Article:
Watching these movies again, you'll also realize both how refreshingly free of whining they are and how they see the dance of love as funny rather than with the dreary seriousness of Finding The One. Sure Doris Day wanted to get married someday but I never saw her view a lack of romance as a gaping hole in an otherwise dreamy existence. Day and Hudson also never frolicked in the annoying Hollywood universe next door where Julia Roberts can't get a date. Rock and Dor were only meant to date each other.
Zellweger and McGregor both know where their characters come from and play along admirably. Barbara and Catcher are empty vessels that the actors fill with charm left over from previous roles (Zellweger two-parts Nurse Betty, one Dorothy Boyd from Jerry Maguire; McGregor a whole lotta Moulin Rouge) and jog at a nice clip to keep up with the script's numerous twists. David Hyde Pierce and Paulson hold down the time-honored role of the Supporting Couple, usually allowed more personality than their safer-blander counterparts. And the script lets nothing gather dust: Everything from characters' names to the continuous gender flip-flopping to a hilarious bit of sexual innuendo involving a split screen telephone conversation reminds us that a firm thrust of silliness makes this kind of movie go.
So bring a date to Down With Love if you must, but if you're goal is snuggling afterward, you'll probably be disappointed. Like all the strongest examples of romantic comedy, it knows that the accent lands on the second word.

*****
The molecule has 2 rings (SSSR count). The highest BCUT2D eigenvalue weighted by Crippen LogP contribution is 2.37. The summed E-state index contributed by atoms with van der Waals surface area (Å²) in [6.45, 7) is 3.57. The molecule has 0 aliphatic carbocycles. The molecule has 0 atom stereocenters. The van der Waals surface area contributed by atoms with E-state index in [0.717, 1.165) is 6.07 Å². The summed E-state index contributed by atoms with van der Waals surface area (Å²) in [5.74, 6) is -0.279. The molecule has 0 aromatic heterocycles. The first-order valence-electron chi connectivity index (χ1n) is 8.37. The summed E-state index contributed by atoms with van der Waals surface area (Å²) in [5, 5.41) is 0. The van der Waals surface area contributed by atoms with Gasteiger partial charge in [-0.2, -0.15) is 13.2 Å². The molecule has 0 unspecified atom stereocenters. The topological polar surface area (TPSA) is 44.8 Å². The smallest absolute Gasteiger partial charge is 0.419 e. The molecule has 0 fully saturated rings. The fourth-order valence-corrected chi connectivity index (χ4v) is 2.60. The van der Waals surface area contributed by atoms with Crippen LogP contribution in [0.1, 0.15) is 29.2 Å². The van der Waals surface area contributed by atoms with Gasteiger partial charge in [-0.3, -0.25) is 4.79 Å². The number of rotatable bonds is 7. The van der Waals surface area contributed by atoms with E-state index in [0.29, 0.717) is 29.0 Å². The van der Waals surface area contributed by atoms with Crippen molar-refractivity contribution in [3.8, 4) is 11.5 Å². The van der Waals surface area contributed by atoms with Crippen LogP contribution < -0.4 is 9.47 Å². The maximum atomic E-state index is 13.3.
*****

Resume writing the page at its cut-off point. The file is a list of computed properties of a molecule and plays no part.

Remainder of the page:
Down wit homey.
Run time: 101 mins
In Theaters: Friday 16th May 2003
Box Office Worldwide: $20.3M
Production compaines: Fox 2000 Pictures, Regency Enterprises, Jinks/Cohen Company, Epsilon Motion Pictures, Mediastream Dritte Film
Contactmusic.com: 3.5 / 5
Rotten Tomatoes: 100%
IMDB: 6.3 / 10
Director: Peyton Reed
Starring: Renée Zellweger as Barbara Novak, Ewan McGregor as Catcher Block, Sarah Paulson as Vikki Hiller, David Hyde Pierce as Peter MacMannus, Rachel Dratch as Gladys, Jack Plotnick as Maurice, Tony Randall as Theodore Banner, John Aylward as E.G., Warren Munson as C.B., Matt Ross as J.B., Michael Ensign as J.R., Timothy Omundson as R.J., Ivana Miličević as Yvette, Melissa George as Elkie, Dorie Barton as Sally, Laura Kightlinger as Receptionist, Chris Parnell as TV Emcee, Robert Katims as Dry Cleaner, Florence Stanley as Dry Cleaner's Wife, John Storey as Maitre D' (as John Christopher Storey), Peter Spruyt as Waiter, Lynn Collins as Beatnik Girl, David Doty as Doorman, Jude Ciccolella as Private Eye, Will Jordan as Ed Sullivan, Brad Hanson as Johnny Trementus, Beth LaMure as CBS Switchboard Operator #1, Christie Cronenweth as CBS Switchboard Operator #2, Megan Denton as Astronette #1, Melanie Lewis as Astronette #2, Sybil Azur as Astronette #3, Joanna Collins as Astronette #4, Sandra McCoy as Astronette #5 (as Sandra C. McCoy), Sarah Christine Smith as Astronette #6, Norman Fessler as Photographer, Marc Shaiman as Pianist, Scott Wittman as Bartender, Pat Cusick as Waiter (as Patrick Cusick), Rick Scarry as Narrator (voice), Basil Hoffman as C. W. (uncredited), Turtle as Beatnik (uncredited), Jeri Ryan as Gwendolyn